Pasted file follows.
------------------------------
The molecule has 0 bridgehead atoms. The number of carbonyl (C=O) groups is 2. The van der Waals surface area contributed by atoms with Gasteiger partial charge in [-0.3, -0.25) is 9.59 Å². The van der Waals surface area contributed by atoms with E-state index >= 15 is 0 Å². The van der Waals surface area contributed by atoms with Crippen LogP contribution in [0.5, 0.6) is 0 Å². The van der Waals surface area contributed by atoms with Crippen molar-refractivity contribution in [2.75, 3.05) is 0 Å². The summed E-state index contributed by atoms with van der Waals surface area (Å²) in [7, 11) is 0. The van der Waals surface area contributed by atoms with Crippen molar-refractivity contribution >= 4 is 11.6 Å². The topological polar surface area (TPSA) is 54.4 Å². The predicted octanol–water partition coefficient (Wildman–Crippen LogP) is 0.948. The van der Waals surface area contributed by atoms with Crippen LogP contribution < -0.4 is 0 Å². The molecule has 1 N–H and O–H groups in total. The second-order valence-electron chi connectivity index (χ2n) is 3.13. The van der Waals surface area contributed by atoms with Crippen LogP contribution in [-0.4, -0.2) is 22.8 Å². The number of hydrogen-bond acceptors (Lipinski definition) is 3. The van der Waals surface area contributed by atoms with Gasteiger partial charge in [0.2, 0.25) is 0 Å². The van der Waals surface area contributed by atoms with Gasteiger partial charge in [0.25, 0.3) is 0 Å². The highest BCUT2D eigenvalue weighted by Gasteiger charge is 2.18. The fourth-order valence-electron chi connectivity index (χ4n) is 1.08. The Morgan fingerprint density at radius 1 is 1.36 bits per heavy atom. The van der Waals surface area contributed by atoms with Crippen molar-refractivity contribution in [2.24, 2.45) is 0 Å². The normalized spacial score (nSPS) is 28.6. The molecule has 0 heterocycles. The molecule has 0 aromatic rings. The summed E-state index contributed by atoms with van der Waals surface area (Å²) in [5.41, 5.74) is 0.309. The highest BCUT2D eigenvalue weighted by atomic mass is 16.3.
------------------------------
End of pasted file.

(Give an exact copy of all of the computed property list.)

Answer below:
The molecule has 0 bridgehead atoms. The number of carbonyl (C=O) groups is 2. The van der Waals surface area contributed by atoms with Gasteiger partial charge in [-0.3, -0.25) is 9.59 Å². The van der Waals surface area contributed by atoms with E-state index >= 15 is 0 Å². The van der Waals surface area contributed by atoms with Crippen LogP contribution in [0.5, 0.6) is 0 Å². The van der Waals surface area contributed by atoms with Crippen molar-refractivity contribution in [2.75, 3.05) is 0 Å². The summed E-state index contributed by atoms with van der Waals surface area (Å²) in [7, 11) is 0. The van der Waals surface area contributed by atoms with Crippen molar-refractivity contribution >= 4 is 11.6 Å². The topological polar surface area (TPSA) is 54.4 Å². The predicted octanol–water partition coefficient (Wildman–Crippen LogP) is 0.948. The van der Waals surface area contributed by atoms with Crippen LogP contribution < -0.4 is 0 Å². The molecule has 1 N–H and O–H groups in total. The second-order valence-electron chi connectivity index (χ2n) is 3.13. The van der Waals surface area contributed by atoms with Crippen LogP contribution in [-0.4, -0.2) is 22.8 Å². The number of hydrogen-bond acceptors (Lipinski definition) is 3. The van der Waals surface area contributed by atoms with Gasteiger partial charge in [0.2, 0.25) is 0 Å². The van der Waals surface area contributed by atoms with Gasteiger partial charge in [0.25, 0.3) is 0 Å². The highest BCUT2D eigenvalue weighted by Gasteiger charge is 2.18. The fourth-order valence-electron chi connectivity index (χ4n) is 1.08. The Morgan fingerprint density at radius 1 is 1.36 bits per heavy atom. The van der Waals surface area contributed by atoms with Crippen molar-refractivity contribution in [2.24, 2.45) is 0 Å². The normalized spacial score (nSPS) is 28.6. The molecule has 0 heterocycles. The molecule has 0 aromatic rings. The summed E-state index contributed by atoms with van der Waals surface area (Å²) in [5.41, 5.74) is 0.309. The highest BCUT2D eigenvalue weighted by atomic mass is 16.3.